Is celery juice as good as eating celery?

Celery juice has become a popular health trend in recent years, with claims that drinking it provides more nutrients and benefits than eating celery. But is juicing celery really better than eating it whole? This article examines the nutrition, benefits, and downsides of both to help you decide if celery juice lives up to the hype.

Nutrition in Celery Juice vs Whole Celery

First, let’s look at the basic nutrition in celery juice versus whole celery per 1 cup serving:

Nutrient Celery Juice (1 cup) Whole Celery (1 cup chopped)
Calories 42 16
Total Carbs 10g 3g
Sugar 4g 2g
Fiber 0g 1g
Protein 1g 1g
Vitamin K 30% DV 29% DV
Vitamin A 9% DV 11% DV
Folate 7% DV 8% DV
Potassium 12% DV 6% DV

As you can see, celery juice is higher in calories, carbs, and sugar compared to an equal serving of chopped celery. This is because juicing removes the insoluble fiber content, concentrating the natural sugars. However, celery juice retains most of the vitamins, with slightly higher amounts of potassium.

Potential Benefits of Celery Juice

Now let’s analyze some of the proposed benefits of drinking pure celery juice on an empty stomach:

May be hydrating

Celery juice is mostly water, so it can help you meet daily fluid needs and prevent dehydration.

Rich in antioxidants

Celery contains antioxidants like vitamin C, kaempferol, and luteolin. Juicing may make these antioxidants more bioavailable for the body to use.

May reduce inflammation

The antioxidants in celery juice exhibit anti-inflammatory effects in studies. This may help lower risk of chronic inflammation.

May aid digestion

Drinking celery juice on an empty stomach adds fluid to the GI tract. This may support digestion and elimination.

Downsides and Concerns with Celery Juicing

On the other hand, there are some potential downsides of juicing celery regularly:

Lacks fiber

Juicing strips away the insoluble fiber from celery that provides bulk for bowel regularity.

High in sodium

Celery juice has a high sodium content at over 300mg per cup. This could be problematic for those limiting salt.

Possible pesticide exposure

Non-organic celery may contain higher pesticide residues. Juicing concentrates any toxins rather than removing them.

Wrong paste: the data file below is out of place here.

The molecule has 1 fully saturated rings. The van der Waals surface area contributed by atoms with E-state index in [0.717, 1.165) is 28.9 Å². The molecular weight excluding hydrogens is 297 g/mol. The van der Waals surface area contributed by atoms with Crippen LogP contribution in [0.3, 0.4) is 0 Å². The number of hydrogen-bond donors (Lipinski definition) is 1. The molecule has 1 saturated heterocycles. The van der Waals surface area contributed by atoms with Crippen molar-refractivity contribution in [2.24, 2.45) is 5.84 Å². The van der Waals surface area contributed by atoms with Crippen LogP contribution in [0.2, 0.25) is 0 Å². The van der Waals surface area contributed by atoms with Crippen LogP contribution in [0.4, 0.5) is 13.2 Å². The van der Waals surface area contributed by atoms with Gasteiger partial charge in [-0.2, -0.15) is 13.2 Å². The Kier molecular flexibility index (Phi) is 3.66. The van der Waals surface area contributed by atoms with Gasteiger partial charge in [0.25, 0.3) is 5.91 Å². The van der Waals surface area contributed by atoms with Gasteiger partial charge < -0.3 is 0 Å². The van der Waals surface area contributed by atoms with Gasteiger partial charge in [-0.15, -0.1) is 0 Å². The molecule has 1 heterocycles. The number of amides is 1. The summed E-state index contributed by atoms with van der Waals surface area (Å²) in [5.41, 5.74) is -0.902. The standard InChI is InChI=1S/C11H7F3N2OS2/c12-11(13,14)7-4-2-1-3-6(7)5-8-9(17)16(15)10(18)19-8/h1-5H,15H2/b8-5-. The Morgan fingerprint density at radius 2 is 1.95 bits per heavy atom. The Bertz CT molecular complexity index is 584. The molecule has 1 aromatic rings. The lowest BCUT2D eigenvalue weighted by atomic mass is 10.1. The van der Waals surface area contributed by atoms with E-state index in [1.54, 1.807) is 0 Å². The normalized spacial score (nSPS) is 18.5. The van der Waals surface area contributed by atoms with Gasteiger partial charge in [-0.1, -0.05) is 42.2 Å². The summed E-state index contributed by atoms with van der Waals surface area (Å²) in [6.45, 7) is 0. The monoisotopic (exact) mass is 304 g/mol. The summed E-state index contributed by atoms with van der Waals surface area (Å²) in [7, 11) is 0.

Nutrient loss from juicing

Some vitamins like vitamin C degrade rapidly after juicing. Nutrients may be lost during storage.

High sugar content

The juicing process spikes blood sugar more than eating whole celery. This could be an issue for diabetics.

Possible toxin exposure

Celery contains furanocoumarins that become concentrated in juice. This may provoke phototoxicity or interact with medications.

Eating Whole Celery: Benefits and Advantages

Given the downsides of juicing, eating celery whole has some advantages:

More fiber

Whole celery retains its fiber content which aids digestion and gut health.

Less sugar

Chewing whole celery slows the release of natural sugars into the bloodstream.

Higher nutrient retention

More nutrients like vitamin C, folate, and vitamin K are preserved when celery is eaten fresh.

Satiety factor

The fiber and water in whole celery promote fullness and curb overeating.

Crunchy texture

Chewing provides texture and activates the digestive system. Juicing removes this mechanical benefit.

Lower sodium

Eating celery in its whole form contains less concentrated sodium per serving.

Should You Juice or Eat Your Celery?

Based on the nutritional comparison, there are pros and cons to both juicing celery and eating it whole. Here are some factors to help decide which is better for you:

Weight loss goals

For weight loss, eating whole raw celery is likely the better option. The higher fiber aids satiety, while juicing spikes blood sugar.

Digestive issues

People with constipation may benefit from the hydration and nutrients in celery juice. Those with diabetes should be mindful of blood sugar spikes.

Kidney problems

If you have kidney issues, limit celery juice due to the high sodium content which could exacerbate fluid retention.

Nutrient needs

If your goal is to increase antioxidant intake, celery juicing provides more concentrated nutrients.


Juicing requires more prep but may be easier for some people to consume daily rather than eating whole celery.


Overall, both celery juice and whole celery can be nutritious parts of a healthy diet, with some caveats. Juicing provides more concentrated antioxidants, but removes valuable fiber. Eating whole celery retains more nutrients and offers satiety benefits. The optimal choice comes down to your health goals, needs, and preferences.

For most people, regularly eating celery as a vegetable or snack is likely the better option over juicing. But if you enjoy celery juice, have it in moderation alongside an overall healthy diet. Focus on getting a variety of vegetables high in fiber, pairing celery juice with whole foods, and buying organic to help avoid pesticide exposure.

Incorporate celery into your diet in ways that work for you or add variety, rather than over-emphasizing celery juice as a cure-all. Celery can be a healthy addition to your routine as part of a balanced nutrition plan.

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